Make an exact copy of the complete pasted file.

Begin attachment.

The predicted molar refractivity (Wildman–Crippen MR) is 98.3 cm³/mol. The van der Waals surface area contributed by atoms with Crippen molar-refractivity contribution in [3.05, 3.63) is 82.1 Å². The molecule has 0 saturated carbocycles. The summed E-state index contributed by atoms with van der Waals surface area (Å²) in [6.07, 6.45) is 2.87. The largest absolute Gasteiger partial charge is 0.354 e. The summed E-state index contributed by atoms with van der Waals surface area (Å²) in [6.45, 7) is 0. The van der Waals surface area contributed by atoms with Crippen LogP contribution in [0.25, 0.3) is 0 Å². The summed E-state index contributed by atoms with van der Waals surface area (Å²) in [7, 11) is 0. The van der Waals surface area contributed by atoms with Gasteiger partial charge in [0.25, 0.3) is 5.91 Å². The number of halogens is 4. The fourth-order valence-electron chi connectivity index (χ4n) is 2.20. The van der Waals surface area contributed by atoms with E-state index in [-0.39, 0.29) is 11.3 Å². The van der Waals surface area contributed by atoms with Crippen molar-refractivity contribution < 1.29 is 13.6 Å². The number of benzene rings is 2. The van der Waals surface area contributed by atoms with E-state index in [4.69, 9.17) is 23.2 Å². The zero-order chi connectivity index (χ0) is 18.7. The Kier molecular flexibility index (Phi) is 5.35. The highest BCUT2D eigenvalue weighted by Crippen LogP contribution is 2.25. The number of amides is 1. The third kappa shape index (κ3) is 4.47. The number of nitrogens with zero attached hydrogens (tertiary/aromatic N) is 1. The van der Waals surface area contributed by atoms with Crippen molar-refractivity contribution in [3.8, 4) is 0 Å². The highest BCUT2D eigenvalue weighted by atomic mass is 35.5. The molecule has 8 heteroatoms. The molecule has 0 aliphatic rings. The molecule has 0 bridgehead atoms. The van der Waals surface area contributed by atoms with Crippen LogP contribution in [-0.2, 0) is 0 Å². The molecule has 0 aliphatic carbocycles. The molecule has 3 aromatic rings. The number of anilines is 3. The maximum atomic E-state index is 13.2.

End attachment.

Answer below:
The predicted molar refractivity (Wildman–Crippen MR) is 98.3 cm³/mol. The van der Waals surface area contributed by atoms with Crippen molar-refractivity contribution in [3.05, 3.63) is 82.1 Å². The molecule has 0 saturated carbocycles. The summed E-state index contributed by atoms with van der Waals surface area (Å²) in [6.07, 6.45) is 2.87. The largest absolute Gasteiger partial charge is 0.354 e. The summed E-state index contributed by atoms with van der Waals surface area (Å²) in [6.45, 7) is 0. The van der Waals surface area contributed by atoms with Crippen LogP contribution in [0.25, 0.3) is 0 Å². The summed E-state index contributed by atoms with van der Waals surface area (Å²) in [7, 11) is 0. The van der Waals surface area contributed by atoms with Gasteiger partial charge in [0.25, 0.3) is 5.91 Å². The number of halogens is 4. The fourth-order valence-electron chi connectivity index (χ4n) is 2.20. The van der Waals surface area contributed by atoms with E-state index in [-0.39, 0.29) is 11.3 Å². The van der Waals surface area contributed by atoms with Crippen molar-refractivity contribution < 1.29 is 13.6 Å². The number of benzene rings is 2. The van der Waals surface area contributed by atoms with E-state index in [4.69, 9.17) is 23.2 Å². The zero-order chi connectivity index (χ0) is 18.7. The Kier molecular flexibility index (Phi) is 5.35. The highest BCUT2D eigenvalue weighted by Crippen LogP contribution is 2.25. The number of amides is 1. The third kappa shape index (κ3) is 4.47. The number of nitrogens with zero attached hydrogens (tertiary/aromatic N) is 1. The van der Waals surface area contributed by atoms with Crippen molar-refractivity contribution in [3.8, 4) is 0 Å². The highest BCUT2D eigenvalue weighted by atomic mass is 35.5. The molecule has 8 heteroatoms. The molecule has 0 aliphatic rings. The molecule has 0 bridgehead atoms. The van der Waals surface area contributed by atoms with Crippen LogP contribution in [-0.2, 0) is 0 Å². The molecule has 0 aliphatic carbocycles. The molecule has 3 aromatic rings. The number of anilines is 3. The maximum atomic E-state index is 13.2.